Many people never think about how to clean a mattress, because they don't realise it's necessary. Well, we're sorry there's no nice way to put this. But the place where we spend around a third of our lives is a huge magnet for dead skin cells, sweat, bodily oils, dust and dust mites.
If you don’t have pets and you never eat or drink in bed, you might think your mattress will naturally stay clean. But consider that the average adult loses 285ml of fluid each night and around 454g of dead skin per year, not to mention that the average bed contains 10,000 dust mites, which produce more than two million droppings, and you'll soon realise the scale of the problem.
If it goes unchecked, such an environment can lead to the spread of infections such as staphylococcus, enterococcus, norovirus and even MRSA. So knowing how to clean a mattress is a vital question for your health and well-being.
How often should you clean your mattress?
If you want your mattress to be a hygienic place that’s suitable to sleep in, you should clean it every three to six months. This will also help the mattress last longer overall. And of course, if you’re suffering itching or other allergies, you should do so as soon as possible.
In this article, we’ll outline how to clean a mattress in four easy steps. However, if all this has you thinking that maybe it's time to time to replace your mattress, check out our roundups of the best mattresses and the best cheap mattress deals to get you started.
Step 1: Strip the bed
The first step is to strip the mattress of all bedding and put sheets, blankets, duvet covers, pillowcases and mattress toppers in the washing machine for a hot wash. Regardless of whether you're cleaning your mattress, this is vital for getting rid of dust mites, and in general should be done every one to two weeks for sheets, and every two months for mattress toppers.
Step 2: Vacuum the mattress
Make sure the upholstery attachment on your vacuum cleaner is clean, and use it to vacuum the top, bottom and sides of the mattress thoroughly. Pay special attention to the seams and other crevices, which can be significant hiding places for dirt. Also vacuum as much of the base as possible, particularly if it’s a divan, as well as underneath.
Step 3: Remove stains
If your mattress is stained, the temptation is to get to work with a wet sponge. However, experts agree that you should never soak your mattress or pour water onto it, as it can damage the mattress, as well as creating an environment for infestation. Instead, you need to buy an appropriate stain cleaner (for blood, sweat, vomit, urine, etc), spray on the affected area, then follow the instructions, which will usually mean blotting it with a cloth.
There are also many tried-and-tested DIY solutions to expensive stain removers, such as a 50/50 mix of hydrogen peroxide and cold water to remove urine stains. Again though, do be sure to spray rather than soak or pour the solution onto the affected area.
Step 4: Sprinkle with baking soda, and air the mattress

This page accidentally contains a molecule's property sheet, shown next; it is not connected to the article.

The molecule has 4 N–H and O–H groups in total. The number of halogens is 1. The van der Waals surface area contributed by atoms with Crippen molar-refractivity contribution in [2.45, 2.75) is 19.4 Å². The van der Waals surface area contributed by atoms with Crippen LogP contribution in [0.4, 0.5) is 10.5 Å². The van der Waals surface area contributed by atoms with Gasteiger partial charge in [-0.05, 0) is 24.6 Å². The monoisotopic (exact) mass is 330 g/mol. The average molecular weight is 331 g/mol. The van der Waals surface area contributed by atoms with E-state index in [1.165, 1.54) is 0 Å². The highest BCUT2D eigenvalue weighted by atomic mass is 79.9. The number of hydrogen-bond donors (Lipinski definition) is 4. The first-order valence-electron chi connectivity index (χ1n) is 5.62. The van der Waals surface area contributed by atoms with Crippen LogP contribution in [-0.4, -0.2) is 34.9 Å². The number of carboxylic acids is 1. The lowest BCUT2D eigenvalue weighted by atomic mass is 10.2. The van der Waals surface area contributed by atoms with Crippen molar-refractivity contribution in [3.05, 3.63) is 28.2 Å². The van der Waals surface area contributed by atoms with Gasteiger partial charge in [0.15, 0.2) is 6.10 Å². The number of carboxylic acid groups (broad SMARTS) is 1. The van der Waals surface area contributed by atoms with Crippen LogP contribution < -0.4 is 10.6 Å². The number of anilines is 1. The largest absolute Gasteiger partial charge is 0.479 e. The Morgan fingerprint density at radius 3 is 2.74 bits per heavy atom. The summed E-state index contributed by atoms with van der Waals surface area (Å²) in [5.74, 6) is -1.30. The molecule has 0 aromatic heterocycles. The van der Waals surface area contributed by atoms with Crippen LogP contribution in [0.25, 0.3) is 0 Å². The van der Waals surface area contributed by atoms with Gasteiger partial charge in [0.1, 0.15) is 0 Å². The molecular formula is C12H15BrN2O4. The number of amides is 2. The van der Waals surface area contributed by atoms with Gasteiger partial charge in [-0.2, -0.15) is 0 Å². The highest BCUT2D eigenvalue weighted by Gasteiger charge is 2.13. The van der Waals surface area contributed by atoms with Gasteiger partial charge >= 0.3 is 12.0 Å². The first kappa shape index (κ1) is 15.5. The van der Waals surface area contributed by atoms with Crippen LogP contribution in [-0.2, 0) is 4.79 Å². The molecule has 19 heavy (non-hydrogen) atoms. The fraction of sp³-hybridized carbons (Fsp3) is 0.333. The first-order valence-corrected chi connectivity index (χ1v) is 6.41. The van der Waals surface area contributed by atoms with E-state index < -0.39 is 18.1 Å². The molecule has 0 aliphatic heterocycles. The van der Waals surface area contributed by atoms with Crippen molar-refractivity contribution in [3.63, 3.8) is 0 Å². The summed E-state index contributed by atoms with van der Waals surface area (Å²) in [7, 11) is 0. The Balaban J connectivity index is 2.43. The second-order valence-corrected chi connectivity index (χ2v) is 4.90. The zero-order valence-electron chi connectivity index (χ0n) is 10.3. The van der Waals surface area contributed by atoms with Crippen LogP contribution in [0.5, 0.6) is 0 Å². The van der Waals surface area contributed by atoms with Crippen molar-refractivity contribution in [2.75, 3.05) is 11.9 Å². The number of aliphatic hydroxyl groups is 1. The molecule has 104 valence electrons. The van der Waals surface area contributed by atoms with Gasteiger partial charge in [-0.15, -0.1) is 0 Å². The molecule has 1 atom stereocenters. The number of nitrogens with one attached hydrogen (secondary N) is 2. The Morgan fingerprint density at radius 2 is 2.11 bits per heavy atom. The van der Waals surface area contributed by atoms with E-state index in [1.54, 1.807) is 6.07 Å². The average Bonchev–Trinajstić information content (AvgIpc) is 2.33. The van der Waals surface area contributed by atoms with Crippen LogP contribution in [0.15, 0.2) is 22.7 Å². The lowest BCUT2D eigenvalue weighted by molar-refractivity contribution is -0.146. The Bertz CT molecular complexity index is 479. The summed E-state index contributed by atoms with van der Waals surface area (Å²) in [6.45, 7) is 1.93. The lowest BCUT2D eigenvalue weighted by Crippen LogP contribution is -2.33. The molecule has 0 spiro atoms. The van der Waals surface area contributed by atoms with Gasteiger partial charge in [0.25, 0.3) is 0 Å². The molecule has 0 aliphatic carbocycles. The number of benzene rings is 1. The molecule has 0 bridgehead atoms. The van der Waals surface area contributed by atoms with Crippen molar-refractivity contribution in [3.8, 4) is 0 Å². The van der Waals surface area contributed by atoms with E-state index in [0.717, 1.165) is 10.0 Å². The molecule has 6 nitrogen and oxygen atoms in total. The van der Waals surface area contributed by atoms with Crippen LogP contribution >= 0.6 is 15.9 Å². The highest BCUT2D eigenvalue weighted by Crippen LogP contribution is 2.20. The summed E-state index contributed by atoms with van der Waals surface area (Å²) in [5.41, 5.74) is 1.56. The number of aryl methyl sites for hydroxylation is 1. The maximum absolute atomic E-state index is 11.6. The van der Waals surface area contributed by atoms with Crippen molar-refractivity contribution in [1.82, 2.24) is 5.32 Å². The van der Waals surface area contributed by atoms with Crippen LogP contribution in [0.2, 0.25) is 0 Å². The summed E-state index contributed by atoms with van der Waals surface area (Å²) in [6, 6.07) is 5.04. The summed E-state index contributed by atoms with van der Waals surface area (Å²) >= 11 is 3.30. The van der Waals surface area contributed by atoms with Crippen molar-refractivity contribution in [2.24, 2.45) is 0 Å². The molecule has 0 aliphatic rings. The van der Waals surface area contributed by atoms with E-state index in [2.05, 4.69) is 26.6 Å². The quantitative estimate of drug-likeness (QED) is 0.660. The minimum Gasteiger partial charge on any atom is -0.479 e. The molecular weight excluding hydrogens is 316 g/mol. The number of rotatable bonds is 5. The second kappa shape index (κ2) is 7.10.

Next, sprinkle your mattress with baking soda. This is an easy and natural way to deodorise your mattress, and will also help soak up any excess moisture.
After that, air your mattress for several hours. Open all the windows in the room and if possible, position the mattress so that the sun’s rays directly shine on it. This will help kill any mould or bacteria.
Finally, vacuum up all the baking soda, and then replace the bedding. The longer you can leave the baking soda, the better, so a great time to clean your mattress is before you going on an overnight trip.
How to keep your mattress clean long-term
Once your mattress has been cleaned, there are a number of things you can do to keep it that way. First, wash your bedding every one to two weeks on a hot wash. Secondly, use fitted sheets to enclose and protect the mattress. And third, consider buying a mattress topper to add an extra layer of protection between the sheets and the mattress.
Should you steam clean your mattress?
Should you also steam clean your mattress? Opinion is divided on this issue. Some claim it’s the best way to attack infestations beneath the top layer of the mattress. Others argue that any moisture introduced to a mattress will only encourage infestation.
We’re not going to take a side in this controversy, but we’d only note that if you do use a steamer or steam iron on your mattress, you should be especially thorough in airing and drying it afterwards.
Should you rotate and flip your mattress?
To keep your mattress in the best condition, it’s normally recommend that you rotate horizontally at least once every three months. This means moving the end of the mattress you’re currently placing your head on to the foot of the bed, and vice-versa.
Should you also flip your mattress vertically? That depends on the type of mattress. Single-sided mattresses (as the name suggests) should not be flipped, while double-sided mattresses should be flipped at the same time as they’re rotated. If you’re not sure which it is, take a look at the mattress label, or the instruction booklet it came with.